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Director Jonathan Glazer on the State of Music Videos

From a fantastic interview by Collider.com with director Jonathan Glazer about his new movie Under The Skin and his music video background — which includes the classics Jamiroquai "Virtual Insanity," UNKLE "Rabbit In Your Headlights," and Radiohead "Karma Police."  ...

Jonathan Glazer:

"Well looking back, I think we were in a period of time when the language of music videos wasn’t yet fully formed. It was still nascent somehow. There was a relationship between the filmmakers and the bands who wanted to keep pushing and challenging the form. There was great artistry around, absolutely. And when I think there’s a group of people fortunate enough to work in the same field and the same time, it’s not competitive, but there’s a great sense of, “he’s done that so I’ll have to push further.” There was a lovely sense of theater around that period with MTV, I suppose. There was a stage that we all played to. And now I haven’t made a music video in about 4-5 years. I hear from people who do make music videos that there are a lot of complaints about how controlled it is now. How people pitch music videos for $2000-$3000 and lose to people who then take ideas from everyone else’s pitches. It feels quite tragic to me. It’s become homogenized and controlled by certain people. The artistry has left the building, I think. That doesn’t mean there aren’t brilliant people around. I just think it’s much harder for them to do interesting things than it was for us, which is ironic because the work is so immediately available online. But that’s not all of it. It’s about faith that the band show you and the freedom the record company give you to pursue your ideas, the controversy that might follow and embracing that. It’s a very different time. But I think it’s just the period of time and it’s a cycle. It’ll change and people will break through. I haven’t seen any in a while, but that’s probably because I’ve had my head down making this film."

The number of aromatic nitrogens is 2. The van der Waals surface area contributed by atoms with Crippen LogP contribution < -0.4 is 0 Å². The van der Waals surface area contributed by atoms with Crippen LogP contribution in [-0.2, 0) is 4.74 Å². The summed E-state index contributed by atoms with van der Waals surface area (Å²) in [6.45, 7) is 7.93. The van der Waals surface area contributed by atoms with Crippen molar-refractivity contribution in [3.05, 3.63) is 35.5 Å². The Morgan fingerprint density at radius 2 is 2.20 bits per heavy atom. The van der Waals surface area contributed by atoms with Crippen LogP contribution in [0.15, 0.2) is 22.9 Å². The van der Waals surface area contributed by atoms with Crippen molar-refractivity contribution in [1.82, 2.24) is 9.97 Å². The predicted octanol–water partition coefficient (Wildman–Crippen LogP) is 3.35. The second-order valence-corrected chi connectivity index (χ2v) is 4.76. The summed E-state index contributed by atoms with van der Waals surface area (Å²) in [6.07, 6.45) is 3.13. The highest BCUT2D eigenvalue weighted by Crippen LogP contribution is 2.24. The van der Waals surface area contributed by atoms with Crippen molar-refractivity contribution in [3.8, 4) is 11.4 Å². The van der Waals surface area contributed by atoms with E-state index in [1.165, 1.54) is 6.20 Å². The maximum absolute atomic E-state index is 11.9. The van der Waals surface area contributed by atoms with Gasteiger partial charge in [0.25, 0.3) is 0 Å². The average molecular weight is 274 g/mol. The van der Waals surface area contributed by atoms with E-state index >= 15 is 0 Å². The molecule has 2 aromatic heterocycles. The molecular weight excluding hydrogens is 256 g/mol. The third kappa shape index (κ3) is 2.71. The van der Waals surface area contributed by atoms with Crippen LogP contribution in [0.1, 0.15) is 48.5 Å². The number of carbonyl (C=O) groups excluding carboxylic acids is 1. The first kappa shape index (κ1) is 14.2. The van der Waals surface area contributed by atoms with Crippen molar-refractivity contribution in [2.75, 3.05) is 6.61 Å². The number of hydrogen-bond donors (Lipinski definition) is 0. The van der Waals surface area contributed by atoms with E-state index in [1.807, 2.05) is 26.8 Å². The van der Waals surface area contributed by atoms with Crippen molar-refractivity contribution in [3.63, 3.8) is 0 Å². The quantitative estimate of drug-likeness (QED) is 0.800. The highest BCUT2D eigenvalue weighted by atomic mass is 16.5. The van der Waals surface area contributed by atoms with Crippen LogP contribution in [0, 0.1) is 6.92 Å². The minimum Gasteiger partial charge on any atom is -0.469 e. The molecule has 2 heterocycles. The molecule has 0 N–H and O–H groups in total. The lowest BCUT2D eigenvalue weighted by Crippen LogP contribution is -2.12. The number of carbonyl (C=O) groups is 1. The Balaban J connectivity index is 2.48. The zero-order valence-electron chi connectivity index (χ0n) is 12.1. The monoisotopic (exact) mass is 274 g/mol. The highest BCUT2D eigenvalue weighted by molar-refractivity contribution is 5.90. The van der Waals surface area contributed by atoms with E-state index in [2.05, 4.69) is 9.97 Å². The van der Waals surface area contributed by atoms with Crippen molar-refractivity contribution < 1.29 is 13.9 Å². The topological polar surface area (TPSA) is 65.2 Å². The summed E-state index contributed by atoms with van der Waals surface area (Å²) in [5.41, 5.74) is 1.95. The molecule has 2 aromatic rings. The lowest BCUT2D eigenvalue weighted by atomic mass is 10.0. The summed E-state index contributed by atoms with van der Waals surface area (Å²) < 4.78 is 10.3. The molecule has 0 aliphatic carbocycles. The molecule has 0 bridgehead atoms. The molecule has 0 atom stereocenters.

Jeff Justice's picture
Truly innovative vids seem to be few and far between these days.
Rab Media's picture
One of my (and everyone-in-our-office's) most significant idols growing up, and unfortunately he's spot on.
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